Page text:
The Private Securities Litigation Reform Act of 1995: Impact on Accountants

Article excerpt

After almost three years of debate, the Congress in late 1995 enacted the Private Securities Litigation Reform Act of 1995 (the Reform Act) over President Clinton's veto in an attempt to curb abusive securities litigations, principally class actions. Although this legislation has been one of the primary goals of the AICPA and the Accountants Coalition (who deserve much of the credit for its passage), it is hardly a panacea that will bring securities claims against accounting firms to a halt, even though it does attempt to right the playing field on which securities litigations are fought.

Provisions Impeding Securities Litigation

To be sure, the Reform Act discourages the initiation of abusive securities litigation, and this may be the principal advantage gained by the accounting profession. The act does this in two ways: First, it seeks to wrest control of class actions from the plaintiffs' bar, the primary beneficiary of securities class actions whose members campaigned heavily against the legislation. Second, it increases the responsibilities of class action plaintiffs and their attorneys in an effort to curb abusive practices.

Prior to adoption of the Reform Act, securities class actions were commenced and managed by members of the plaintiffs' bar. The new act requires the court to designate the lead plaintiff in each class action, and that plaintiff presumptively will be the individual or entity with the greatest financial interest in the litigation. Thus, pension funds and mutual funds are likely to control future class action cases. Moreover, the court designated lead plaintiff is empowered to appoint (with the court's approval) the class counsel, which means that the law firm that initiated the action will not necessarily share in the spoils of the litigation. This, in fact, has already happened in one securities class action in which a major pension fund that had been designated as the lead plantiff replaced plaintiff's counsel with a law firm of its own choice.

In addition, the plaintiff who first initiates the action must carefully review the complaint and certify to the court the accuracy of the pleadings. An erroneous certification could lead to significant sanctions.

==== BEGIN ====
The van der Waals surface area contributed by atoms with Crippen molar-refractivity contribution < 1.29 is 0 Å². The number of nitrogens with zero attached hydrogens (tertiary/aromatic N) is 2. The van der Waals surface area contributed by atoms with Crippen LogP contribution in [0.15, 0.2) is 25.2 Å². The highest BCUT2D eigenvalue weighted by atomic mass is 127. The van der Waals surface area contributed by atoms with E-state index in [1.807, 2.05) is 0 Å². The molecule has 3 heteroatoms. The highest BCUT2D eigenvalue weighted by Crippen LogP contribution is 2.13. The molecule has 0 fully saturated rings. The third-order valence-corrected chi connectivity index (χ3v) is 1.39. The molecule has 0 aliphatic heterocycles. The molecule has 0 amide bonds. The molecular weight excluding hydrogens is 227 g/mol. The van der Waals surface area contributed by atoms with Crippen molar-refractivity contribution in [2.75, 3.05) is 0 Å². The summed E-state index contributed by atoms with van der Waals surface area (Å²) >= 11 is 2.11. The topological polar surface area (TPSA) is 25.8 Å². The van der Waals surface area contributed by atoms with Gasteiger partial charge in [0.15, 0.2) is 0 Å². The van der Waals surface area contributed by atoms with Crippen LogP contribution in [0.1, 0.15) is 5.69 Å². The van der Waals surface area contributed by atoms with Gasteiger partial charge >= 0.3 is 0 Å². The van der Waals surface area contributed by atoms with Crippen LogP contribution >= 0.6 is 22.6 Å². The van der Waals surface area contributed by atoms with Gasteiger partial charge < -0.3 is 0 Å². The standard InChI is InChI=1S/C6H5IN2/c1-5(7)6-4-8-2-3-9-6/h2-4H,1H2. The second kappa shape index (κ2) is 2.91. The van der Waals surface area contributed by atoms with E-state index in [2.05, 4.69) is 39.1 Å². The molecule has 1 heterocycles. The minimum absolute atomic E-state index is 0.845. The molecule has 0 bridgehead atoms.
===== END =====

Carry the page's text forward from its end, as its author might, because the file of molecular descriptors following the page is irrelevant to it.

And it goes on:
Thus, the new legislation is likely to slow the rush to the courthouse to file a class action every time a stock takes a precipitous drop. In the first six months following the adoption of the Reform Act the number of new case filings dropped dramatically. On the other hand, these new requirements are unlikely to deter securities law claims where there has been a restatement of a company's financial statements precipitates a decline in its stock.

Another likely effect of the act is that future class actions may be prosecuted more vigorously. Heretofore, many class action suits were settled at a relatively early stage in the litigation, in large measure to avoid mounting litigation costs on both sides.

Under the Reform Act, not only will there be an interested lead plaintiff who must approve the settlement of the case, a far more extensive notice of the settlement will have to be sent to all class members detailing the maximum recovery that might be attained if the plaintiffs prevail and the percentage of that amount represented by the proposed settlement. This raises the possibility that many "early" settlements simply may not be approved and that the class will demand a more extensive prosecution of claims.

While these changes are certainly bad news for the plaintiffs' bar, they are not necessarily good news for the accounting profession. There is a strong possibility that institutional investors and their hand-picked attorneys may prosecute cases longer and more vigorously. Thus, although this change is likely to reduce the number of securities class actions, it may well increase the severity of those cases that are brought against accounting firms.

Leveling the Playing Field

The new legislation also contains at least three provisions that will make it more difficult for accounting firms to be held liable in securities law cases. …